Tag Archives: data professional

The Whirlwind That Is October – Part 3

October has been such a whirlwind of PASS activity for me. Two SQL Saturdays and the PASS Summit. This post is about the PASS Summit in Seattle, October 27 through 30. You can read about my SQL Saturdays here and here. Settle in, get a cup of <insert caffeinated beverage of choice>, this is going to be a long one.

I arrived in Seattle on Saturday, October 24th. Since I spent a lot of my formative years in the Pacific Northwest, I usually go early and have family and/or friends meet up with me for the weekend, but this year life just got in the way so I spent Saturday afternoon and Sunday wandering around Seattle alone doing touristy things and stocking up on souvenirs for those left at home.

Monday morning came bright and early and I headed over to RedGate‘s SQL in the City event. This is the fourth year that I’ve attended this event. It mostly showcases how to use RedGate products, but there are some other useful sessions as well. One that I particularly liked was the workshop that called on SSDT users. They broke us up into two groups and had a RedGater leading the conversation. I got to meet some new folks like Phil Helmer (B | T) and know that I wasn’t alone with some of my frustrations when using TFS in SSDT. Of course Bill Fellows (B | T) was there providing valuable insight as well. And yes Bill, I will blog about my build and deploy process sometime in the near future. I also got to meet Andrea Allred (B | T) in person. We had connected over Twitter via our musical interests and really hit it off in person. Andrea I can’t thank you enough for encouraging us to drive 4 hours to see The Struts (B | T), it truly was an experience I will never forget. I also got to officially meet Sheila Acker (T). She has been a familiar face for the last five years, but we officially met this year. So nice to finally meet you Sheila.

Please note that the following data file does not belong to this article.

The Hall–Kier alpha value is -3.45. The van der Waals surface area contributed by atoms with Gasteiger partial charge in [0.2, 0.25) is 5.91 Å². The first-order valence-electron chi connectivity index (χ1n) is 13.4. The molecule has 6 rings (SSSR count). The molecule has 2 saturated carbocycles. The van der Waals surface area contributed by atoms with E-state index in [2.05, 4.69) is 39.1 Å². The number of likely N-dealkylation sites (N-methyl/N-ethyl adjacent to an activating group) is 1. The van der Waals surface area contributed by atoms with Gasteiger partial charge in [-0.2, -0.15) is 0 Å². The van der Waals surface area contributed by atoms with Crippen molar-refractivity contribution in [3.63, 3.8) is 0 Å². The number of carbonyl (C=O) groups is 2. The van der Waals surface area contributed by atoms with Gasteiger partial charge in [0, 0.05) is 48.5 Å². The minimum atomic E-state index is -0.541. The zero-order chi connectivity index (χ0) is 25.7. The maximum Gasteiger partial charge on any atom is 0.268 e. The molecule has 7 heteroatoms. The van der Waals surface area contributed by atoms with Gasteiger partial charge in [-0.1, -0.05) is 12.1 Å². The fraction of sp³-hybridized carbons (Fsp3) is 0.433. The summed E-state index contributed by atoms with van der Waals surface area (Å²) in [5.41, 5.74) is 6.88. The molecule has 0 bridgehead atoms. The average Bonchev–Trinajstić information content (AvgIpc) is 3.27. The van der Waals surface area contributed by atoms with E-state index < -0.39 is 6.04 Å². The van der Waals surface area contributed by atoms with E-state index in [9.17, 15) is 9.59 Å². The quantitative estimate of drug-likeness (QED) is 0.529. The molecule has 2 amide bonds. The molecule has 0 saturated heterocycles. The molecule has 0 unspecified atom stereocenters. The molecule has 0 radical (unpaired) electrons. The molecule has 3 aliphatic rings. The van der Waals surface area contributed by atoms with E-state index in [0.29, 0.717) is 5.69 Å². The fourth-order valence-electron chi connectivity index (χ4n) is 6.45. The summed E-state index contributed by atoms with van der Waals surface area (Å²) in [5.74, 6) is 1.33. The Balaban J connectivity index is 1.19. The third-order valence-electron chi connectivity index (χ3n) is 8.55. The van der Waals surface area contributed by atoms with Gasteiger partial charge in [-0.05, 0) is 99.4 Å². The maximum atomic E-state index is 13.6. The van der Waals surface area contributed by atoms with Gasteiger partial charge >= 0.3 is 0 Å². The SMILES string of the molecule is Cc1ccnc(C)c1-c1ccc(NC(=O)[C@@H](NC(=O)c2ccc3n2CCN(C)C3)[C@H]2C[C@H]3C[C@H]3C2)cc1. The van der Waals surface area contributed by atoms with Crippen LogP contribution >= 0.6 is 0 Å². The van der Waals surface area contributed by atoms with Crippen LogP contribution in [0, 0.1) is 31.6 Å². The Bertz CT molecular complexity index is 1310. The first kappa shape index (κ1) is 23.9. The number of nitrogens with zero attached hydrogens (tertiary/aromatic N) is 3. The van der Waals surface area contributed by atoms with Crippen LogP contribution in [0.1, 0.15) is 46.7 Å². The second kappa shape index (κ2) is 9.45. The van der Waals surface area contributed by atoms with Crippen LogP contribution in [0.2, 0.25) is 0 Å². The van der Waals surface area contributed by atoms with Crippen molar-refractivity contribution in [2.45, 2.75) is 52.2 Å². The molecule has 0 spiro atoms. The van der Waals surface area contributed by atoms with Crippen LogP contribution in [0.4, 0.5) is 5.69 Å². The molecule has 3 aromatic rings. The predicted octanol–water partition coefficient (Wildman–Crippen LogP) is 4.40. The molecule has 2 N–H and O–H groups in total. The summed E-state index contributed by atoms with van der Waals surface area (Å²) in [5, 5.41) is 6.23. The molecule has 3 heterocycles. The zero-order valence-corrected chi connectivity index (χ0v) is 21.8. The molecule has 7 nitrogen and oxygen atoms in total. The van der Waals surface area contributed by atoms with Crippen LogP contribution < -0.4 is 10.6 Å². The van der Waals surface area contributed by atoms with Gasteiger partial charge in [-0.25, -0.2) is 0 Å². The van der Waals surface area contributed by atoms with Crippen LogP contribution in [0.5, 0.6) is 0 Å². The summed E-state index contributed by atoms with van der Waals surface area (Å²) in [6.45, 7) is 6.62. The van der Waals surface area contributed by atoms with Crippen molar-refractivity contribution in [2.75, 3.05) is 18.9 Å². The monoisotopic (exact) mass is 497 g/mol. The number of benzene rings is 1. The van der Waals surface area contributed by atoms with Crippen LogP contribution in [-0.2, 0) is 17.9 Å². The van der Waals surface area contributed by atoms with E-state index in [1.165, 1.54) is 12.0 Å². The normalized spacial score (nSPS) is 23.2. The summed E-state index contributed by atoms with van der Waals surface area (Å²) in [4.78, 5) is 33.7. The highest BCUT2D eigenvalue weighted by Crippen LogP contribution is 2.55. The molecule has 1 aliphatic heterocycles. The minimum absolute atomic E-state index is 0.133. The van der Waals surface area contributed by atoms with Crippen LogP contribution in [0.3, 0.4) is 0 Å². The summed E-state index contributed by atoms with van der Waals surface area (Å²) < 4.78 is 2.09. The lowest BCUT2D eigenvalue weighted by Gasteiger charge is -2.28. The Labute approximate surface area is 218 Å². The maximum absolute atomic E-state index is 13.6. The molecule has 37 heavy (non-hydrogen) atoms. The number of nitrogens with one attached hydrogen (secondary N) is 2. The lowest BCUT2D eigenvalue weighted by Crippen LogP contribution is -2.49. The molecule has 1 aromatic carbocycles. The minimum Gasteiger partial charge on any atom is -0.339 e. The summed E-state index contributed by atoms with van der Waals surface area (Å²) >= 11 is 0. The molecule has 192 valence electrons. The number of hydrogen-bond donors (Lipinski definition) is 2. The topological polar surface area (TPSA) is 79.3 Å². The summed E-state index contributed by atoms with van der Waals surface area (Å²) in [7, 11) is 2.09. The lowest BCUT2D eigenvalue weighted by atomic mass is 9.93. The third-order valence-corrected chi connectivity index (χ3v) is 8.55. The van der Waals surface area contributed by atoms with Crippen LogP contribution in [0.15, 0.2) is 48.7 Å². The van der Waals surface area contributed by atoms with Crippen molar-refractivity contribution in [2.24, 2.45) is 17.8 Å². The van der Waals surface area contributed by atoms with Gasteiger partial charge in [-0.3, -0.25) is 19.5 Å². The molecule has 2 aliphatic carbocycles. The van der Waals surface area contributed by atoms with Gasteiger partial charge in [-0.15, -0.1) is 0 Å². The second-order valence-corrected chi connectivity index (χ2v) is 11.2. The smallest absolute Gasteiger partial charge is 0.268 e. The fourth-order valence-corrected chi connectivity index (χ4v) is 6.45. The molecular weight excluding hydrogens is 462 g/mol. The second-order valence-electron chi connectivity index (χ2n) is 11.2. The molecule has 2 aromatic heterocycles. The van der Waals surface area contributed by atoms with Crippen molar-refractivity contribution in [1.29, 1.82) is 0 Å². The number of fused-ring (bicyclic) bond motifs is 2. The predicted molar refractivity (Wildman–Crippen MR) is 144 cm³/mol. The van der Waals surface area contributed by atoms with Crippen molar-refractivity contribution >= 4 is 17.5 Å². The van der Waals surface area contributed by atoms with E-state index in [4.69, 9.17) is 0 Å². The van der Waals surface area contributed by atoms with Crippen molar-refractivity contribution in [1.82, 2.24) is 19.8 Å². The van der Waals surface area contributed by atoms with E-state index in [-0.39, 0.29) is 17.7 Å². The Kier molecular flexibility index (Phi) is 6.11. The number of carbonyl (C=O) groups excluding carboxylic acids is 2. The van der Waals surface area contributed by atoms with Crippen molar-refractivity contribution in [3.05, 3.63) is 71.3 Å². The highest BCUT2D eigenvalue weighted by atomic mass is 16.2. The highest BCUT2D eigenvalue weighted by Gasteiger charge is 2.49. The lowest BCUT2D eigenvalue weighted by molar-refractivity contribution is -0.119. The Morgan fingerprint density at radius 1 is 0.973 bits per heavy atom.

I ended my Monday by catching up with my dear South African friend Martin Phelps (B | T) at Rock Bottom Brewery. He has a lot of work ahead of him, he and his teammates are trying to make it to the World Championships of sky diving in April 2016. Good luck Martin!

I got to sleep in a bit on Tuesday before I hit my favorite hole in the wall eatery, Blue Water Taco Grill (BWTG). Let me just say that I LOVE BWTG. I live in High Point, NC, where they think that a good breakfast burrito is what you get at Chik-Fil-A during their breakfast hours – NOT! I miss my breakfast burritos from Pete’s Kitchen in Denver and while the one that I get at BWTG is not smothered in green chile, it does have chorizo in it – food fit for a king (or queen as it were). But I digress, on with the adventures of Tuesday.

Tuesday was a day for meetings, the SQL Saturday Organizer and Chapter Leader meetings. These were fabulous, got some great ideas for ways to advertise SQL Saturday and my local chapter. After my meetings I hung out with Andrea and her husband Ryan Allred (T) for a while talking music. We exchanged some of our favorite band names, which I am still going through. Then it was off to be a PASS Ambassador for the Welcome Reception. For those that don’t know me, this is my “Most favorite-est” (as my youngest niece would say) thing to do at Summit. I can’t stand up in front of a room of thirty people and present a session without almost hyperventilating, but I have absolutely no problem standing in a crowd of people and greeting them with smiles and assistance when needed.

If you couldn’t tell, I am a big music fan, so it was no contest when I found out that Florence + the Machine (B | T) was playing in Seattle on Tuesday night. After my PASS Ambassadorship ended, I skipped the volunteer party and headed straight to Key Arena. Florence did not disappoint, she performed barefoot (as usual) and was very “twirly”. After a very long day of nonstop action, I headed back to the hotel to get some much needed sleep.

Wednesday started off very early with being a PASS Ambassador once again. Did I mention that this is my favorite volunteer job at Summit? I was at the top of the escalators at 6:45 a.m. greeting attendees, speakers and sponsors. One thing that was new this year was the Ask Me! hand sign. I still haven’t found out whose brain child that was, but when I do, look out, you will be getting a serious #SQLHug from me. Most IT folks are such introverts that they seldom make eye contact with people, so the fact that I had a sign giving them permission to ask a question was AMAZING. I even had one attendee ask if he could have his picture taken with me and my sign (and if this was you, please share that pic, I didn’t get your name and would love to see how it turned out).

Since I was manning the top of the escalators until the start of the Keynote, I missed breakfast completely, so I headed over to BWTG for my morning burrito. I sat there eating my burrito and watching the Keynote – streaming live – Thank you PASS TV! After that I was able to attend the Microsoft Foundation Session on Business Intelligence. Man oh man, I can’t wait for SQL 2016, the enhancements to SSRS alone are enough to make me want to skip over Thanksgiving, Christmas and New Year’s.